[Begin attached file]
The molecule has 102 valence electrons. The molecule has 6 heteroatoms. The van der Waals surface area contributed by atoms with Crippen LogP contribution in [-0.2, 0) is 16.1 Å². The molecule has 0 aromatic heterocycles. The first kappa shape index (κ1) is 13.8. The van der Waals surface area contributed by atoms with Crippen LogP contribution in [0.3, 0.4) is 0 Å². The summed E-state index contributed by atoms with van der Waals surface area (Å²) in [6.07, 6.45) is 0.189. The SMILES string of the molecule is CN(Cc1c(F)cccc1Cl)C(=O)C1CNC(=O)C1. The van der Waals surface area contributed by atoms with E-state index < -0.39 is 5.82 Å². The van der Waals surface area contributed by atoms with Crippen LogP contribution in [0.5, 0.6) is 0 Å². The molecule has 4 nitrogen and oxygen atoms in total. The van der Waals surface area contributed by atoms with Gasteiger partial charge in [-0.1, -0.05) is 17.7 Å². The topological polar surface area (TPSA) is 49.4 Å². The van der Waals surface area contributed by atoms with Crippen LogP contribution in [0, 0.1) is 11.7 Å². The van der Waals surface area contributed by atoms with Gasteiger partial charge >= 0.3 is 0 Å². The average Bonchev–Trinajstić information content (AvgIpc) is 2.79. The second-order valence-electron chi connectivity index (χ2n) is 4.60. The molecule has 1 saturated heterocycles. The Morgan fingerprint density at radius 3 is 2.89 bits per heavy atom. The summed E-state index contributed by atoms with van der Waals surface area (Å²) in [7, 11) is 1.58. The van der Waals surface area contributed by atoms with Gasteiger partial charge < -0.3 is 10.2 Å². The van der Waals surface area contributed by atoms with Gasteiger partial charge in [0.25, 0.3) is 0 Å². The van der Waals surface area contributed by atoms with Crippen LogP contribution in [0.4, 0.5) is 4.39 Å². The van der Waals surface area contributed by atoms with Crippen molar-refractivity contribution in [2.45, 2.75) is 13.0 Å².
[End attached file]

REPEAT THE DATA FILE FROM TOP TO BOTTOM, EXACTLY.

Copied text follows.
The molecule has 102 valence electrons. The molecule has 6 heteroatoms. The van der Waals surface area contributed by atoms with Crippen LogP contribution in [-0.2, 0) is 16.1 Å². The molecule has 0 aromatic heterocycles. The first kappa shape index (κ1) is 13.8. The van der Waals surface area contributed by atoms with Crippen LogP contribution in [0.3, 0.4) is 0 Å². The summed E-state index contributed by atoms with van der Waals surface area (Å²) in [6.07, 6.45) is 0.189. The SMILES string of the molecule is CN(Cc1c(F)cccc1Cl)C(=O)C1CNC(=O)C1. The van der Waals surface area contributed by atoms with E-state index < -0.39 is 5.82 Å². The van der Waals surface area contributed by atoms with Crippen LogP contribution in [0.5, 0.6) is 0 Å². The molecule has 4 nitrogen and oxygen atoms in total. The van der Waals surface area contributed by atoms with Gasteiger partial charge in [-0.1, -0.05) is 17.7 Å². The topological polar surface area (TPSA) is 49.4 Å². The van der Waals surface area contributed by atoms with Crippen LogP contribution in [0, 0.1) is 11.7 Å². The van der Waals surface area contributed by atoms with Gasteiger partial charge >= 0.3 is 0 Å². The average Bonchev–Trinajstić information content (AvgIpc) is 2.79. The second-order valence-electron chi connectivity index (χ2n) is 4.60. The molecule has 1 saturated heterocycles. The Morgan fingerprint density at radius 3 is 2.89 bits per heavy atom. The summed E-state index contributed by atoms with van der Waals surface area (Å²) in [7, 11) is 1.58. The van der Waals surface area contributed by atoms with Gasteiger partial charge < -0.3 is 10.2 Å². The van der Waals surface area contributed by atoms with Gasteiger partial charge in [0.25, 0.3) is 0 Å². The van der Waals surface area contributed by atoms with Crippen LogP contribution in [0.4, 0.5) is 4.39 Å². The van der Waals surface area contributed by atoms with Crippen molar-refractivity contribution in [2.45, 2.75) is 13.0 Å².